There are three big reasons why you wouldn’t eat healthy: time, cost and general knowledge of how to prepare a healthy meal for yourself. But you can make pasta healthy. Pasta off the bat is easy, simple, cost-effective and doesn’t require that much knowledge or time to actually prepare. So if we can make pasta healthy, all of the sudden you have something that’s healthy, simple, easy and relatively cheap. So that’s the higher level goal. We’re starting off with Banza, a pasta product, but in the long term—just to give you a bit of an inside look into what we’re doing as a company—we look at ourselves as a food innovation company, where our first product is Banza, and we’re hoping to release another product over the next year or two that is equally revolutionary.

View more Banza chickpea pasta recipes on the Banza blog!

IFT: It seems Americans are generally willing to try new innovative products especially those promising to slim their waistlines, but do you see Banza taking off in other markets where traditional pasta is so ingrained, say Italy?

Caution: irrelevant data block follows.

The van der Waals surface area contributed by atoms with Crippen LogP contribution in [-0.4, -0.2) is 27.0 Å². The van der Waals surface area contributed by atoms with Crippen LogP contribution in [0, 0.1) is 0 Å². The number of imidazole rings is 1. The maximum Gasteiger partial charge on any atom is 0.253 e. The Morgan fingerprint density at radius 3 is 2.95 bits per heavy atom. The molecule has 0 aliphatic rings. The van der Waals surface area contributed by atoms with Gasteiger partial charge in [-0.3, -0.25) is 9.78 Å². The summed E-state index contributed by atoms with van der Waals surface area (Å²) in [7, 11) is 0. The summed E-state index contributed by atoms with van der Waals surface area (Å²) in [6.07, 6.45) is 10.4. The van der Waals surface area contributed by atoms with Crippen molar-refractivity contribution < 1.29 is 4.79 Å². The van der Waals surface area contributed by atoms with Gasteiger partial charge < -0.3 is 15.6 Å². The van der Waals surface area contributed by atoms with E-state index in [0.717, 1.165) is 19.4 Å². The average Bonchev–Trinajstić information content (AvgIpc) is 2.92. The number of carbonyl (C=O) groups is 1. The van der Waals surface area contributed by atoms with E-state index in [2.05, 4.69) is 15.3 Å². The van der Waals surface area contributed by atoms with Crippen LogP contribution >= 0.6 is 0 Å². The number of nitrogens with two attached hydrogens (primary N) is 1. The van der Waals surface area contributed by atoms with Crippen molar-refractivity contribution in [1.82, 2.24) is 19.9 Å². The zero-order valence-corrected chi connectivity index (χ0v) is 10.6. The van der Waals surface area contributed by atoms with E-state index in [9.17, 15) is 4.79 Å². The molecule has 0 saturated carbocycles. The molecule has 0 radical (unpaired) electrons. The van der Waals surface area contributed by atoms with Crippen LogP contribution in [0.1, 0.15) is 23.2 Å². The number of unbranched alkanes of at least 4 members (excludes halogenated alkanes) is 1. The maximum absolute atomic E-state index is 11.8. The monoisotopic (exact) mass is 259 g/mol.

Avery: Yes! We’ve already have a ton of interest from Italy, along with Canada, South Africa, the UK, and Australia. We launched [Banza] on a show called Restaurant Startup (CNBC), which is kind of like Shark Tank for food. We won investment from restaurateur Joe Bastianch, who is business partners with Mario Batali. He’s a tried and true Italian guy and he really believed in the product. For Joe, taste is everything., so that really gave us the motivation to go after not just the gluten-free market, but the traditional pasta eaters as well. When the show re-airs in different countries we see a lot of traffic on our website and a lot of customer inquiries from different countries asking, “when are you going to export?” So it’s something that’s going to happen in the near future. We’re already looking to export to Canada very soon, and I think soon we’ll be headed overseas to the UK and Italy and maybe Australia.

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Charlie Higgins, IFT Journalist